Changes, living life, taking risks
For those who read this blog frequently you will have noticed the extreme lack of blogging this year, that would be because my life has been ridiculously busy dealing with decisions we have made. Decisions that are going to massively change my life and our family’s life.
When I decided to go to university to study French, many many years ago, “grown-ups” would ask me what I wanted to do with my French degree, and I would joke “go and live on a French-speaking tropical island”. Whilst it was always a joke, a part of me would think “ooh how amazing would that be?!?”.
When Hubs and I moved to London from Nice 5 years ago, people asked if it was forever, and we always said “who knows?”. Well it’s now time to move on….
So where is Franglaise Family heading to? I hear you ask….
A beautiful island, in the Indian Ocean.
For those of you who don’t know, Mauritius can be found to the east of Madagascar, it is a smallish island (just over 2000 km2) with a population of around 1.3 million.
So why Mauritius?
Well, there are so many reasons….because Hubs’s work is internet-based it means we aren’t tied to any one location, and as much as we both love London we do really miss the sunshine, warmth and beaches that we’d got used to in the south of France. So it ticks that box.
For a long time we’d been looking for that ideal combination – a country that speaks both English and French for our Franglaise family, and Mauritius is such a fantastic mix of both languages.
Mauritius was under French rule from 1710 until 1810 when it was captured by the British, who then ruled it until 1968 when it became an independent state with Queen Elizabeth as Queen of Mauritius. Finally in 1991 Mauritius became a republic within the Commonwealth.
This mixed history means that you can really see the French and British influences in the island, both in language and in the way things are done – French is spoken throughout the island but English is the language of administration and bureaucracy, whilst schooling is based on the UK system and they drive on the left (like in the UK).
This massively appeals to Hubs and me. When we lived in France we strived to find a way to balance out the Frenchness of L’s life with some Englishness, then back in Blighty we struggled to add the French language and culture into both our daughter’s lives. In Mauritius it feels a bit like we’ve finally found a compromise.
Obviously the fact that it is a beautiful island with an incredible climate doesn’t go against it! On the coast the temperature goes from 20°C during the dry winter (our UK summer) to highs of about 35°C in their wet summer.
The country is also a fabulous melting-pot of nationalities, cultures and religions: nearly half the country are hindus, nearly a third are christians, with Islam making up 17%. Despite the mix it is a really peaceful country where religions worship side by side and public holidays celebrate all the different religions and cultures such as :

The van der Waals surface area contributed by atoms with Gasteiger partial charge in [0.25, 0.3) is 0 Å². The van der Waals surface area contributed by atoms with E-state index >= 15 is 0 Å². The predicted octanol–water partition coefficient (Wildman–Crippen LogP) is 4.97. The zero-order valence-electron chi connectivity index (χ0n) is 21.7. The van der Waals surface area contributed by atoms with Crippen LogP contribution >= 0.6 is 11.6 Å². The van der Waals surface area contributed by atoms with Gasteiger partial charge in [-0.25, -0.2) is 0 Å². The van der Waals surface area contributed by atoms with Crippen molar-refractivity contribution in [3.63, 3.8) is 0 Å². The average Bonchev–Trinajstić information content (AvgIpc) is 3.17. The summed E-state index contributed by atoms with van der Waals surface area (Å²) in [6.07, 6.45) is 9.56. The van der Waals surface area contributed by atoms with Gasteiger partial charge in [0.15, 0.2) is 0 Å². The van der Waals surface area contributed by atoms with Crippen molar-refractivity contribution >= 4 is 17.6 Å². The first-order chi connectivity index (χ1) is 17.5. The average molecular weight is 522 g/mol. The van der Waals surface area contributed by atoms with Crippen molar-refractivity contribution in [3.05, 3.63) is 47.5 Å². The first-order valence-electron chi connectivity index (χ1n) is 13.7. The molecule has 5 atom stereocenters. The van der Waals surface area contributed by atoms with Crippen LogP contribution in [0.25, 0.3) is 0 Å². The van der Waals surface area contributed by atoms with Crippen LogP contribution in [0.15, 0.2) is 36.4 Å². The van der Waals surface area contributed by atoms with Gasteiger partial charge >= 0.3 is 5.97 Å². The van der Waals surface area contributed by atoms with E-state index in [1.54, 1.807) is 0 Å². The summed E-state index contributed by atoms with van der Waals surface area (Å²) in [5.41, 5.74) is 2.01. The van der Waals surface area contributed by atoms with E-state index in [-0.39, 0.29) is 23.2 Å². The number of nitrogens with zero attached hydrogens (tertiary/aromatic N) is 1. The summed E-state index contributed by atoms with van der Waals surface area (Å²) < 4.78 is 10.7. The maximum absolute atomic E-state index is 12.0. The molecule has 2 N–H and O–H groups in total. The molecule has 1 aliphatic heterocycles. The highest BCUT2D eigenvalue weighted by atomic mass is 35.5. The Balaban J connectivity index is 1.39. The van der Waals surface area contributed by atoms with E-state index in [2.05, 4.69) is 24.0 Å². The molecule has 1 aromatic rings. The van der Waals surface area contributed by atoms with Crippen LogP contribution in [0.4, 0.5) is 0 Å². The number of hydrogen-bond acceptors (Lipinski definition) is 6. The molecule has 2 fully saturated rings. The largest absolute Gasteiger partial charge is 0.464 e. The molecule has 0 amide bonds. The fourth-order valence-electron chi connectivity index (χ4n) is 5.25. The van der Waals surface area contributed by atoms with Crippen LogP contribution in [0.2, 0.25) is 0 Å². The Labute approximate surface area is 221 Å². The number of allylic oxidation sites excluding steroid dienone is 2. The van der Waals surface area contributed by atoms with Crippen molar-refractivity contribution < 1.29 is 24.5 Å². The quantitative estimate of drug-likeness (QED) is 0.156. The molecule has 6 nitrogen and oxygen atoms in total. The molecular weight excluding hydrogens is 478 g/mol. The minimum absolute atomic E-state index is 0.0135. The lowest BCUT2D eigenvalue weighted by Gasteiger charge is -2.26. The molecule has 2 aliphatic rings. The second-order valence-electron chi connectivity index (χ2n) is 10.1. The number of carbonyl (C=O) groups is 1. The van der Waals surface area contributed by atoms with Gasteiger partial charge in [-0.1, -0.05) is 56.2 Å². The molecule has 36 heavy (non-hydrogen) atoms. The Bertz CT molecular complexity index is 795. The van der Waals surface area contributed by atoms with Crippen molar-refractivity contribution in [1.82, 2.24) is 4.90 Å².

- Eid-Ul-Fitr (Muslims)
- Diwali (Hindus)
- Chinese spring festival
Hubs and I are both atheist and we teach our children about all religions, so that they understand others’ beliefs, which means that we love this set-up! One of my biggest regrets about French national schooling was that it is secular, so if we’d stayed there L wouldn’t have learnt about different religions.
Language-wise, schooling is bilingual (English-French) which has been my dream since becoming a mum so I’m in heaven about that. In addition the common language across the island is Mauritian Creole (which most people speak at home as their first language). Based on the French language this form of Creole is relatively easy for the French to understand (especially those who have an ear for languages) as it is a kind of phonetic French! We’re all very excited about learning this new language, especially L 🙂
As if all the above wasn’t enough Mauritius is a fantastic country for outdoor sports and despite only being 8 years old, L has set her sights on learning how to kite surf!
For us Mauritius just ticks so many boxes – including quite a few important ones for us as parents:
- The education system is good (based on the UK system)
- The healthcare system is good (based on the UK system)
- The political system is stable (based on the UK system)
- The climate is not too extreme (see above)
- The languages are ones we speak
- There is a great melting-pot with people living happily side by side
- There is general stability in the country (it is not prone to riots or terrorism)
- In general it is a safe place to live (especially considering that it is in Africa), with no malaria, no rabies, very few health risks – other than some cases of dengue and chikungunya, and the occasional cyclone
- There is so much outdoor sport for us all to join in with – I know I can’t wait to get hiking again 🙂
So that’s it. The decision is made and now we are preparing to move there as we sort our way through paperwork, visas, jabs etc.
I will keep blogging, as I will always be Franglaise Mummy, but I’m sure my take on things will be very different when we trade London for a paradise island!
A big thank you to Priscille from Discover Mauritius for letting me share her gorgeous photos here (all photos courtesy of her fabulous blog). If you want to see more beautiful photos or learn more about this incredible country I urge you to go to her blog and Facebook page.